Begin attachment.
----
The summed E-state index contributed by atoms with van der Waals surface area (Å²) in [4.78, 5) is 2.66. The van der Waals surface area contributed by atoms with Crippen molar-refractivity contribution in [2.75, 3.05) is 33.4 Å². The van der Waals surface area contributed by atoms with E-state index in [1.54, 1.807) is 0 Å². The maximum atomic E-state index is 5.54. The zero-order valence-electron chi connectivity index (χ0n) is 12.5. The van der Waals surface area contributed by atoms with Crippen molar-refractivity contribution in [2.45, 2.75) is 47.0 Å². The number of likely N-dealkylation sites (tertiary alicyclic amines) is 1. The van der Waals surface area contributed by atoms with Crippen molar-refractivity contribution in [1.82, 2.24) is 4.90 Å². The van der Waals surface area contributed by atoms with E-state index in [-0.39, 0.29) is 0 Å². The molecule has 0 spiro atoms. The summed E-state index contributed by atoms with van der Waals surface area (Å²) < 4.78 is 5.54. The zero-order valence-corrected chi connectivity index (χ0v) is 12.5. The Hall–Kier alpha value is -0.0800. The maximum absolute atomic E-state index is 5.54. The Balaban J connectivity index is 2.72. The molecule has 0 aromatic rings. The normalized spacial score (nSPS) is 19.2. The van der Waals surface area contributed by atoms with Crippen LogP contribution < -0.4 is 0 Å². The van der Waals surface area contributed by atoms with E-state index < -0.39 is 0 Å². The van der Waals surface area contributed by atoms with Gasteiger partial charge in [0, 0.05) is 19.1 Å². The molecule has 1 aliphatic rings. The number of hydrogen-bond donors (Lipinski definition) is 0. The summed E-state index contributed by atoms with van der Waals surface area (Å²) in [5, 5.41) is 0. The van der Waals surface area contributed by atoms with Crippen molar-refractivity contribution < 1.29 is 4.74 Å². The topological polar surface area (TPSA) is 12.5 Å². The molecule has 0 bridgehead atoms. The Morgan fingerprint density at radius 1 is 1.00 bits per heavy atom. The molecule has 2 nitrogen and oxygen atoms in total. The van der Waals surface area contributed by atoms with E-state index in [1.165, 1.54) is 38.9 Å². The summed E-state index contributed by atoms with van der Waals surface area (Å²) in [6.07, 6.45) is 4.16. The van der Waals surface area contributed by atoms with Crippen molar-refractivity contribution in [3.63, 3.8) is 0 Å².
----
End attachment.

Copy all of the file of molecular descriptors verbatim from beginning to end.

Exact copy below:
The summed E-state index contributed by atoms with van der Waals surface area (Å²) in [4.78, 5) is 2.66. The van der Waals surface area contributed by atoms with Crippen molar-refractivity contribution in [2.75, 3.05) is 33.4 Å². The van der Waals surface area contributed by atoms with E-state index in [1.54, 1.807) is 0 Å². The maximum atomic E-state index is 5.54. The zero-order valence-electron chi connectivity index (χ0n) is 12.5. The van der Waals surface area contributed by atoms with Crippen molar-refractivity contribution in [2.45, 2.75) is 47.0 Å². The number of likely N-dealkylation sites (tertiary alicyclic amines) is 1. The van der Waals surface area contributed by atoms with Crippen molar-refractivity contribution in [1.82, 2.24) is 4.90 Å². The van der Waals surface area contributed by atoms with E-state index in [-0.39, 0.29) is 0 Å². The molecule has 0 spiro atoms. The summed E-state index contributed by atoms with van der Waals surface area (Å²) < 4.78 is 5.54. The zero-order valence-corrected chi connectivity index (χ0v) is 12.5. The Hall–Kier alpha value is -0.0800. The maximum absolute atomic E-state index is 5.54. The Balaban J connectivity index is 2.72. The molecule has 0 aromatic rings. The normalized spacial score (nSPS) is 19.2. The van der Waals surface area contributed by atoms with Crippen LogP contribution < -0.4 is 0 Å². The van der Waals surface area contributed by atoms with E-state index < -0.39 is 0 Å². The van der Waals surface area contributed by atoms with Gasteiger partial charge in [0, 0.05) is 19.1 Å². The molecule has 1 aliphatic rings. The number of hydrogen-bond donors (Lipinski definition) is 0. The summed E-state index contributed by atoms with van der Waals surface area (Å²) in [5, 5.41) is 0. The van der Waals surface area contributed by atoms with Crippen molar-refractivity contribution < 1.29 is 4.74 Å². The topological polar surface area (TPSA) is 12.5 Å². The molecule has 0 bridgehead atoms. The Morgan fingerprint density at radius 1 is 1.00 bits per heavy atom. The molecule has 2 nitrogen and oxygen atoms in total. The van der Waals surface area contributed by atoms with E-state index in [1.165, 1.54) is 38.9 Å². The summed E-state index contributed by atoms with van der Waals surface area (Å²) in [6.07, 6.45) is 4.16. The van der Waals surface area contributed by atoms with Crippen molar-refractivity contribution in [3.63, 3.8) is 0 Å².